Starting today, Howard Rheingold (Smart Mobs: book, blog) will be teaching a Winter quarter class on Digital Journalism at Stanford University. He will explore how shifts in media technologies, business structures and the organization of public life over the past twenty years have combined to change the practice of journalism, the nature of the public, and the interaction between the two.
His syllabus covers everything from hierarchies to public spaces to collaborative citizen journalism to social software. He asks questions such as: "What news-shaping forces are emerging from search, tagging, blogging, and other web-based media?". And he gives his students a series of interesting mandatory readings including Dan Gillmor's We the Media and Larry Lessig's Code. He is also asking them to read an essay that I wrote in 1997 for the online peer-reviewed journal FirstMonday: A new media tells different stories.
Back in 1994 Howard's The Virtual Community was one of the texts that shaped my understanding of the Internet. So it's a gratifying surprise to see my essay in his syllabus, and to realize that many of the things I wrote then about the future of journalism have passed the test of time and are still relevant.
The full text (about ten pages) is here. Following are a few excerpts. Your comments?
The small newspaper in the Italian part of Switzerland which gave me my first opportunity in journalism was one of the last dailies in the country to set their type in lead.
This was twelve years ago.
I have now spent the last twenty months conceiving, developing, and finally managing the editorial part of the first Swiss online newspaper: Webdo.
It was obvious to us also that in order to respond to this challenge, the only way would be to take full advantage of what characterizes this new medium - interactivity, hypertext, and multimedia capability. With this in mind as a starting point, everything was to be created. A logic of production, consumption, and commercialization. A language, a rhythm, a new kind of connection with our readership.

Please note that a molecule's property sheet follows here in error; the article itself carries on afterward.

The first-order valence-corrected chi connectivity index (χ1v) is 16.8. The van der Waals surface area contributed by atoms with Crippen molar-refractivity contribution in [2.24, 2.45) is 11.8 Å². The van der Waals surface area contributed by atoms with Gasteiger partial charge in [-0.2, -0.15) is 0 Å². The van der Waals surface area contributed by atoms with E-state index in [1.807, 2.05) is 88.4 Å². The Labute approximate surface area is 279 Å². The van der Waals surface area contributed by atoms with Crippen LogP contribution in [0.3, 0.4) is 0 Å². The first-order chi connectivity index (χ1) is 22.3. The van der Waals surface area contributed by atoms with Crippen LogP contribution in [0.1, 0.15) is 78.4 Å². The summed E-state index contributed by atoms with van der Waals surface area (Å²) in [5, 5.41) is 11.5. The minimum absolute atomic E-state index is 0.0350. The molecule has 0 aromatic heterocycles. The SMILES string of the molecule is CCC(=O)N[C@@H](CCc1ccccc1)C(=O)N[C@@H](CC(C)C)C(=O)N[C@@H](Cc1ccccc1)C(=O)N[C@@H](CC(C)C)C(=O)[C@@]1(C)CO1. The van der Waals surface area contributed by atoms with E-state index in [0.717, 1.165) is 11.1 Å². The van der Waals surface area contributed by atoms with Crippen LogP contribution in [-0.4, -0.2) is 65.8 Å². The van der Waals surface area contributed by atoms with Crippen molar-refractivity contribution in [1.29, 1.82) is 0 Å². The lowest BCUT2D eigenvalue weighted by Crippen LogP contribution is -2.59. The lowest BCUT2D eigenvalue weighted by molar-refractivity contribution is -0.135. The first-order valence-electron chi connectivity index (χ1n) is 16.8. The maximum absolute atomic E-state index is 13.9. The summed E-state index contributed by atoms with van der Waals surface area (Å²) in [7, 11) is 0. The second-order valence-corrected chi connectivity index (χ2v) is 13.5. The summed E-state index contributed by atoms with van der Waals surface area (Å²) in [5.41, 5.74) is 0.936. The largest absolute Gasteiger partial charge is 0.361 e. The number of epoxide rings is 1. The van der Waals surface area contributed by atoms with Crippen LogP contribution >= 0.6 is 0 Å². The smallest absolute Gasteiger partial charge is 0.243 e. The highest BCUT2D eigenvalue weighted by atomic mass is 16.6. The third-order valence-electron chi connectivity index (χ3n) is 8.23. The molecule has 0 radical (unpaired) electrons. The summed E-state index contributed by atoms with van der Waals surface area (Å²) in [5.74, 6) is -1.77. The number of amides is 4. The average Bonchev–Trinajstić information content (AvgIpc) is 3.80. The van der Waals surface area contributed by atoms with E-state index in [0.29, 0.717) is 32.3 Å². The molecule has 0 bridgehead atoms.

As George Gilder wrote, by establishing the existence of a mass audience, therefore necessarily a homogeneous one, the media in fact negate the individuality of their readers, their generous diversity, the real scope of their interests and passions, their multiple lifestyles and ambitions. In a way, the papers we publish today are contradictory to human nature.
Though there is much said about interactivity it is my feeling that it's not fully understood by the press and everyone in the publishing field yet. The concept of interactivity is not about the user clicking on an icon to unlatch a reaction from his computer: it is above all about connecting people.
One of the most remarkable aspects of the interactive digital environment is the progressive vanishing of the lines dividing the producer and the consumer of information. On the Internet, everyone is at once a potential writer and journalist, editor and reader, seller, and buyer. "The users are your best teachers, listen to them", someone said, and how right he was.
The relationship between us and our readers becomes less clear in its definition yet stronger by its need. Answering your readers' e-mail as well as opening forums for debates or chat rooms on Web sites are the first steps in developing what I call a community: a group of people who identify with a certain newspaper not only because it provides news but because it allows connections, a space for sharing ideas and developing solutions. As Katherine Fulton writes, "content is people as well as information". II fully agree.
With this in mind, facts and information can circulate without interference and without the journalist acting as a filter. He will have to give up part of the power he used to have - based on his competence as well as on his position. The role of the journalist is changing into a more central figure, a mediator. He directs traffic, explores, becomes a facilitator of discussions. His new power will depend on his ability to animate a group of people, to develop methods and means to enliven the community, to organize information-gathering and use with the participation of the members of the community.
The newspaper is no longer a product. It becomes a place. A place where people from the community stop by, make contacts and come back again to build a common future.